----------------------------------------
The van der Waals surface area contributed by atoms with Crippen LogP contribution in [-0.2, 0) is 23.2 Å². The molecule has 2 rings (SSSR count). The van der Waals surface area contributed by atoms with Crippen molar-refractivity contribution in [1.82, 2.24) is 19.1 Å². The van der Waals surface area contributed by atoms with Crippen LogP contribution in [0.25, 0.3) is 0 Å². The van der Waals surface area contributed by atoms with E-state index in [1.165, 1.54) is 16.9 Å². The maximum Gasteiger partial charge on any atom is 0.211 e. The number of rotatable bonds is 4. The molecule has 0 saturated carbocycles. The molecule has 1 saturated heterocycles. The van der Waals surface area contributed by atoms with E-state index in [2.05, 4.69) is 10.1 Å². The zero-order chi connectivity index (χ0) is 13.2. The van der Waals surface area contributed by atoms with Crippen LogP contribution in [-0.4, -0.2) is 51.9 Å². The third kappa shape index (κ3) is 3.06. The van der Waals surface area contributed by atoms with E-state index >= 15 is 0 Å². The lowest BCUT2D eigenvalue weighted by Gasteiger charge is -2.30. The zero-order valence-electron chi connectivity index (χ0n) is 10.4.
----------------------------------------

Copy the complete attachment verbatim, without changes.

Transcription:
The van der Waals surface area contributed by atoms with Crippen LogP contribution in [-0.2, 0) is 23.2 Å². The molecule has 2 rings (SSSR count). The van der Waals surface area contributed by atoms with Crippen molar-refractivity contribution in [1.82, 2.24) is 19.1 Å². The van der Waals surface area contributed by atoms with Crippen LogP contribution in [0.25, 0.3) is 0 Å². The van der Waals surface area contributed by atoms with E-state index in [1.165, 1.54) is 16.9 Å². The maximum Gasteiger partial charge on any atom is 0.211 e. The number of rotatable bonds is 4. The molecule has 0 saturated carbocycles. The molecule has 1 saturated heterocycles. The van der Waals surface area contributed by atoms with E-state index in [2.05, 4.69) is 10.1 Å². The zero-order chi connectivity index (χ0) is 13.2. The van der Waals surface area contributed by atoms with Crippen LogP contribution in [-0.4, -0.2) is 51.9 Å². The third kappa shape index (κ3) is 3.06. The van der Waals surface area contributed by atoms with E-state index >= 15 is 0 Å². The lowest BCUT2D eigenvalue weighted by Gasteiger charge is -2.30. The zero-order valence-electron chi connectivity index (χ0n) is 10.4.